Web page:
You've got two choices with the Galaxy Z Flip — an LTE version or a 5G version. Apart from their cellular connectivity, they're essentially the same phone, though the Galaxy Z Flip 5G costs less than the original model. (In fact, at $1,199, it's the same price as the Galaxy S21 Ultra.) We'd recommend the 5G version over the more expensive standard Flip, though you could also wait for the forthcoming Galaxy Z Flip 3.
Read our full Samsung Galaxy Z Flip review.
The Samsung Galaxy A71 5G is a holdover on our list of best Samsung phones, especially with the launch of the Galaxy A72, which promises newer hardware, even if it lacks 5G connectivity. But the A72 won't be headed to the U.S. — it's too similar to the Galaxy S20 FE, Samsung's decided. That means the A71 5G is still an option in this country, especially since its price has fallen from the original $599 cost.
That was already a low price to pay to get a 5G phone. And even though it's a year older, the Galaxy A71 5G still offers good battery life, decent performance and — most importantly — connectivity with all kinds of 5G networks. (The version built specifically to work with Verizon's high-speed mmWave-based 5G coverage costs $50 extra.) You'll also appreciate the big, 6.7-inch OLED screen, which reinforces the idea that you have big screen options beyond the pricey Galaxy Note series.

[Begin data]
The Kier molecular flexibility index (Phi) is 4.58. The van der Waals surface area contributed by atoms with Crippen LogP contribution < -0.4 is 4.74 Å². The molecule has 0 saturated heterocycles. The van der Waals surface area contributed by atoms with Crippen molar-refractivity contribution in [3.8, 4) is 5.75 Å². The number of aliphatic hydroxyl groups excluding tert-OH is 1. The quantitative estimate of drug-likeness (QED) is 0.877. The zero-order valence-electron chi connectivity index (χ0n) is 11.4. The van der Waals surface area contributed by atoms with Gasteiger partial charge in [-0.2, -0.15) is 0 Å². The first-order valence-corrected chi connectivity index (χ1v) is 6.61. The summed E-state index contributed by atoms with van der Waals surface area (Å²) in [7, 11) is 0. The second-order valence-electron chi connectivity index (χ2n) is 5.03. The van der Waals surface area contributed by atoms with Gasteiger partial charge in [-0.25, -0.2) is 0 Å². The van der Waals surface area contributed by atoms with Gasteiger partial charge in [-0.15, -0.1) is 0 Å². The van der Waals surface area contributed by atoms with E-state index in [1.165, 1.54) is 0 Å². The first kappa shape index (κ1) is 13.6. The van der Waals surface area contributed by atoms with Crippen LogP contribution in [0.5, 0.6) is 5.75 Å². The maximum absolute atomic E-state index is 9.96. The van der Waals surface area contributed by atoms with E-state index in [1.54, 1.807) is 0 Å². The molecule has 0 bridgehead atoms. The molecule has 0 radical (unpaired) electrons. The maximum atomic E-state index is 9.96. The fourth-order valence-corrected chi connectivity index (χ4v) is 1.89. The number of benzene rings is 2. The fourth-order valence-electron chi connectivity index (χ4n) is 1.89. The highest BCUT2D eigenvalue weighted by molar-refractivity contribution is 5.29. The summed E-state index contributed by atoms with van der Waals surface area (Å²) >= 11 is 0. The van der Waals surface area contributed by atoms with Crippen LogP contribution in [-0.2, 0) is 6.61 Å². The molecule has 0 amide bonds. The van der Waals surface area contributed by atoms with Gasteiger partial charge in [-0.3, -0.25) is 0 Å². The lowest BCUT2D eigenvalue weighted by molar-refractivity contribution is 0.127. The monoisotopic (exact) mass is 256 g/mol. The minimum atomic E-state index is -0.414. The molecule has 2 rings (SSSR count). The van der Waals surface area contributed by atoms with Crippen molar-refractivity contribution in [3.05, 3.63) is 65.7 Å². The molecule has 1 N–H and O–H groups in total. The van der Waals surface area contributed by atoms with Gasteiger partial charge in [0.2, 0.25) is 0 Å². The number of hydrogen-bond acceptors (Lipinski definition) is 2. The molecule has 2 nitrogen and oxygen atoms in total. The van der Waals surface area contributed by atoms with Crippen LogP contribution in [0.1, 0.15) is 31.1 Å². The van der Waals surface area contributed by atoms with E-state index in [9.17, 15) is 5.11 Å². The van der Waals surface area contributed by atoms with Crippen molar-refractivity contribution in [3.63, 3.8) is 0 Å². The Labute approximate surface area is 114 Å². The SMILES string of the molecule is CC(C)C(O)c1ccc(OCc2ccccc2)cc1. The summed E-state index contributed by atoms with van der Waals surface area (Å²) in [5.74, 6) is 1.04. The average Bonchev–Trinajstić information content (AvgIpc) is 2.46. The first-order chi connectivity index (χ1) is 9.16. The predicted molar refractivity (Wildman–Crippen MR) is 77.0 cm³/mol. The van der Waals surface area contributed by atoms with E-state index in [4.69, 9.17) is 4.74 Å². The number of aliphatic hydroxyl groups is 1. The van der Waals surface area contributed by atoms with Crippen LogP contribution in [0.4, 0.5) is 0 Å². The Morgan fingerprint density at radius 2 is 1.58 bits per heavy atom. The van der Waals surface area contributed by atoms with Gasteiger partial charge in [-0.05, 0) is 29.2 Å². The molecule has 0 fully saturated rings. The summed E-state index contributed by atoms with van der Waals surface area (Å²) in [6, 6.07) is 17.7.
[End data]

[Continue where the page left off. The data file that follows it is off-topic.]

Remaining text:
Read our full Samsung Galaxy A71 5G review.
How to choose the best Samsung phones
Picking which Samsung phone to buy is primarily driven by budget considerations. You're not going to spring for a Galaxy S21 Ultra, for example, if you're not prepared with at least $1,199 even if you opt to spread those payments out over time. But other factors need to be taken into consideration as well.
Start with how you use your smartphone. If it's primarily a productivity device, you'd want to focus on the Galaxy Note lineup, specifically because of the powerful S Pen that comes with Samsung's large-screen phone. If you turn to your phone for photography, the Galaxy S series is usually first in line for Samsung's camera innovations.